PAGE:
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Summary:

“Even if you have a successful paywall, the revenue you get will not come close to matching what you’re going to get on the advertising side…

“Even if you have a successful paywall, the revenue you get will not come close to matching what you’re going to get on the advertising side,” Forbes Media chairman and former presidential candidate Steve Forbes told paidContent:UK.

“We believe getting that wide audiences gives you many more opportunities to offer pieces or the whole of it to marketers, it gives you much more flexibility. Even in the old print days, for most publications, most of the revenue came from advertising, not paid circulation.”

For a publisher targeting cash-rich, information-hungry audiences, Forbes, which remains free on the web, eschews the charging paradigm practised by some business-news counterparts like WSJ.com. As told by the Forbes Media’s C-suite, who were in London this week to launch a Europe version of the printed magazine, the strategy instead sounds remarkably like the go-large-or-go-paid furrows being ploughed by the likes of Guardian.co.uk and Mail Online…

“Our belief is that it’s an advertising-driven model,” chief revenue officer Kevin Gentzel told me during a group media briefing. “Therefore, scale is important to us. In order to get to 19 million uniques, we felt allowing C-level executives unimpeded access to our content and conversation has been very important to create reach to audiences our marketers would like to advertise to.

“One of the reasons we’ve been able to build digital revenues equivalent to our print product is because of that philosophy.” Digital advertising revenue is just over half the company total, Forbes CEO Mike Perlis said.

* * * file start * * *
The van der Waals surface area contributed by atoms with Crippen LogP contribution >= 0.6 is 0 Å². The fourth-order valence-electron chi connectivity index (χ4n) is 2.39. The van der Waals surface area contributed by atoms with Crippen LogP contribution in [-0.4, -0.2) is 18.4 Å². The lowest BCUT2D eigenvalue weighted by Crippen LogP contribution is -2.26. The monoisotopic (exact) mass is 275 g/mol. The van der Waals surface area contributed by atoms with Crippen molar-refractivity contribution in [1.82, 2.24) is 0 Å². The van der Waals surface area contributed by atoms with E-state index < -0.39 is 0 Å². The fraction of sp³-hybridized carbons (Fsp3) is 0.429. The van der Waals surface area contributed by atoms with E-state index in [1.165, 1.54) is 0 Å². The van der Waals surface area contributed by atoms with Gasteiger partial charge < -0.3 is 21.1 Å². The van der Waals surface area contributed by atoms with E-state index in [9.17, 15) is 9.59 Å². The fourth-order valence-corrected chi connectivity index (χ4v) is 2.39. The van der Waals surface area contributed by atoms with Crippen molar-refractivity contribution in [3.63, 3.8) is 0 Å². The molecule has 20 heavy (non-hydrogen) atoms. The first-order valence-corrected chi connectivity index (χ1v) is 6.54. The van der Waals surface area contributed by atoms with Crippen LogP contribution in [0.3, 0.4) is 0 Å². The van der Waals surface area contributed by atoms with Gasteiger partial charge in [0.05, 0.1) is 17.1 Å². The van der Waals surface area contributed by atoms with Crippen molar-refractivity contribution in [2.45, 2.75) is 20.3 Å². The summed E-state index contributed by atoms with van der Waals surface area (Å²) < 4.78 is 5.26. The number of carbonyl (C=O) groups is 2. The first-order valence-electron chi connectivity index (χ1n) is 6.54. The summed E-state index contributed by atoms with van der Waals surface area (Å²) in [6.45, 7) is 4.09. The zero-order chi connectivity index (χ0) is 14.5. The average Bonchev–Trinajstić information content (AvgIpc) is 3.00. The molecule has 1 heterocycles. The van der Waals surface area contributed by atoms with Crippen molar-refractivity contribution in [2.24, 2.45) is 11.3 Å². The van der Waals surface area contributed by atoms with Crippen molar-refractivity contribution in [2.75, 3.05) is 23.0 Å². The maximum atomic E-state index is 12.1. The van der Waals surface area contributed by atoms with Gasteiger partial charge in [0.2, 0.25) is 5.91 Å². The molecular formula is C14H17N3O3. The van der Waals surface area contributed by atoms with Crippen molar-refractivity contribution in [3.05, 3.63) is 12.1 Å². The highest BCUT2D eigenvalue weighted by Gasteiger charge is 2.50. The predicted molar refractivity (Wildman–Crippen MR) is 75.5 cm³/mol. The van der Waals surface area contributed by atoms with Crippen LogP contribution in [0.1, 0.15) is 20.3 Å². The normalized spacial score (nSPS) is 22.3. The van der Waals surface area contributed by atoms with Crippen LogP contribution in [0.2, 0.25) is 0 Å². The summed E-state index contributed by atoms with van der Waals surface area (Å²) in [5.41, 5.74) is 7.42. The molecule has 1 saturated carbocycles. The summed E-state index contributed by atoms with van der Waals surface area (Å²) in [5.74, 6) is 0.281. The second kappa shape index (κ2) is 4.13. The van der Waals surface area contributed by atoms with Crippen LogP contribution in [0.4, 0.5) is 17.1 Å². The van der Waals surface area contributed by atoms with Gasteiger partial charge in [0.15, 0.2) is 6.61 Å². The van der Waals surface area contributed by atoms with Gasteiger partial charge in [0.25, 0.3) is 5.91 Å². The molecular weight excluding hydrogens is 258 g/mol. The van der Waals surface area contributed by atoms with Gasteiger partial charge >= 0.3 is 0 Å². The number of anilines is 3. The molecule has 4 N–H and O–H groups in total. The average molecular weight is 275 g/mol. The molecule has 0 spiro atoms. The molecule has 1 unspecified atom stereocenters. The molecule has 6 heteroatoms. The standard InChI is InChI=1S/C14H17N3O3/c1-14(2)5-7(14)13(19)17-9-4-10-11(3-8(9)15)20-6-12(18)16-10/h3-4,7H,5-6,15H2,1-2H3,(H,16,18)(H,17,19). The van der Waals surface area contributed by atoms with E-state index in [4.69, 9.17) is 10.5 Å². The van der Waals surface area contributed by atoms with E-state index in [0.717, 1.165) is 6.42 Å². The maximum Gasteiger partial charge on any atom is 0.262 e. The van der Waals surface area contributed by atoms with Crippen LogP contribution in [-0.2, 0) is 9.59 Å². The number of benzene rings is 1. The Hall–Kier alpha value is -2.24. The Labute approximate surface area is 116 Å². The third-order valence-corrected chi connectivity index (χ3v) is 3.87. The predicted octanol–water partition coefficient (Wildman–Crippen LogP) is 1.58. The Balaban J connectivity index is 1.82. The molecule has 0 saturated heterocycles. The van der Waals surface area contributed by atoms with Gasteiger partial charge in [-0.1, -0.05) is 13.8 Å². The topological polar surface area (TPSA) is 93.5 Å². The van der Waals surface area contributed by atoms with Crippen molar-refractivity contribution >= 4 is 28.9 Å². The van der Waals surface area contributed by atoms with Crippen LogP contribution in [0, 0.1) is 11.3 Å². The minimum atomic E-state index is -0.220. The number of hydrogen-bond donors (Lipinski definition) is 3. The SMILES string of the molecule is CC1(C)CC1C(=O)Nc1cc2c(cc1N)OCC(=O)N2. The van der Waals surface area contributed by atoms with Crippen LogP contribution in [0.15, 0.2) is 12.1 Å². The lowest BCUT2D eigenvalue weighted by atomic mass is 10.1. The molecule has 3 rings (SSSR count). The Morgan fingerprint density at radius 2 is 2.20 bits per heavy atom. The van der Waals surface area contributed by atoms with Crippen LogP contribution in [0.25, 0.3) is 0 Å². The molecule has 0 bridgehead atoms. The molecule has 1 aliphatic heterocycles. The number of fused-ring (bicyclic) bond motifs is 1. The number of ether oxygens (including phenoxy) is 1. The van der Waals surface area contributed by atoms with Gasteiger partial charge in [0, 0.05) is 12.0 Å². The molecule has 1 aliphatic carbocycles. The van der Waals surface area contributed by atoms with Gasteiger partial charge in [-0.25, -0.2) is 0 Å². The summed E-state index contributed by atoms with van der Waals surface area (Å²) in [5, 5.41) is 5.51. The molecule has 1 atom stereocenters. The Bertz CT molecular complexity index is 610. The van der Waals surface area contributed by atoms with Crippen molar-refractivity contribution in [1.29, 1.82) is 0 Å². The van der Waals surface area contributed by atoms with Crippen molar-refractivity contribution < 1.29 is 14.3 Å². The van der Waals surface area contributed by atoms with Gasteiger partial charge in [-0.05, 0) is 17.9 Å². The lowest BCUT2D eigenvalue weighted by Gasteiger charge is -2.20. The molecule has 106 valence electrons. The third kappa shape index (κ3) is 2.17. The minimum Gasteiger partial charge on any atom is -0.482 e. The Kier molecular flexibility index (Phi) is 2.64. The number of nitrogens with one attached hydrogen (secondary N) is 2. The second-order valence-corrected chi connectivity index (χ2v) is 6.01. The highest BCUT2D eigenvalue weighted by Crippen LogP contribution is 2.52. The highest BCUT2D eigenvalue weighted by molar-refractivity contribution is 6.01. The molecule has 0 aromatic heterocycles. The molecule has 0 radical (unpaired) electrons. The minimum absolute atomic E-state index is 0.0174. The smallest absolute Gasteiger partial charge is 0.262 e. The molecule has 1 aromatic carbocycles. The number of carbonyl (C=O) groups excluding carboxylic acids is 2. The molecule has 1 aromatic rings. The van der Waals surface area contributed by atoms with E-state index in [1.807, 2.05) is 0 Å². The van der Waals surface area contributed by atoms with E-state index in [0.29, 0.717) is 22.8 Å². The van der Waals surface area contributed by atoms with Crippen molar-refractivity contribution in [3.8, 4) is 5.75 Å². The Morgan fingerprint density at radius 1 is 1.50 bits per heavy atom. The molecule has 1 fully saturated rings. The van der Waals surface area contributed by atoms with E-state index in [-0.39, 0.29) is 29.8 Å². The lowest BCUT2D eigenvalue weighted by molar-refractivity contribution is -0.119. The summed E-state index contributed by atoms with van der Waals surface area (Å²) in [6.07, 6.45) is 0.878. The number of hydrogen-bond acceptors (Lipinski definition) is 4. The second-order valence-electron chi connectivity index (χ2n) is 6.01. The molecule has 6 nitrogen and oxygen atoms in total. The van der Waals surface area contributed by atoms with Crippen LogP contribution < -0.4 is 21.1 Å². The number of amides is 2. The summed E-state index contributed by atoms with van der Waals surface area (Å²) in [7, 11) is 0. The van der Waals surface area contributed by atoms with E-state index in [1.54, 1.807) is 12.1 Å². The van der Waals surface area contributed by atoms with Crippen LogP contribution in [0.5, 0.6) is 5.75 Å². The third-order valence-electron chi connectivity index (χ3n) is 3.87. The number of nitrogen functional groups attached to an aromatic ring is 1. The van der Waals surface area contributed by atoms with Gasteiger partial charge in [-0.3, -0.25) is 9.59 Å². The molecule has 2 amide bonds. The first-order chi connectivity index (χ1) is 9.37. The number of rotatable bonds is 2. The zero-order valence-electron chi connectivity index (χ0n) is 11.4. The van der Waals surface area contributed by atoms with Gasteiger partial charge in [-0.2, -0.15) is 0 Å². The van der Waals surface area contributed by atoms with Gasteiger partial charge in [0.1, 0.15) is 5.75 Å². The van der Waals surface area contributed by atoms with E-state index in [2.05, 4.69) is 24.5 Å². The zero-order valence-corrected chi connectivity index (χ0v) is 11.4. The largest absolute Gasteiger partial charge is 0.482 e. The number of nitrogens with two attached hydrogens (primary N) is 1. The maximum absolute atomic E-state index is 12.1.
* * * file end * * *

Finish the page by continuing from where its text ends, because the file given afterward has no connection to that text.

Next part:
As well as the web fees frenzy, Forbes Media is also largely sitting out the current round of buzz in which publishers are eager to get their magazines on tablets and their app stores…

“Our initial thoughts are to not do what a lot of our friends in the magazine publishing business were doing, to regurgitate the magazine,” Gentzel said.

“Based on some research that we saw looking at iPhone apps, the vast majority are used one time and never gone back to. We wanted to overcome that obstacle, create apps that were used frequently – we looked at themes that were most important to our audience.”

Forbes launched a free investing guide app, sponsored by Credit Suisse, which pulled only some content from its web efforts, and, later, an app of its 400 Richest Americans list.

“We thought, if we kept hitting on themes, we would create an experience that would create the need for a reader to go to it frequently,” Gentzel added.

Perlis himself favours the web over apps, at least for now.

“I feel that the site itself suits up really well on iPad and you can enjoy it the way it was intended that way as opposed to creating an electronic magazine,” he said. “The redesign of Forbes.com is very elegant – on iPad, it’s a very pleasant experience.”

We may go the replica route at some point; we want to feel our way there. But, in the meantime, this themed approach has been working very well for us.”

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  1. Greg Golebiewski @znakit Friday, May 13, 2011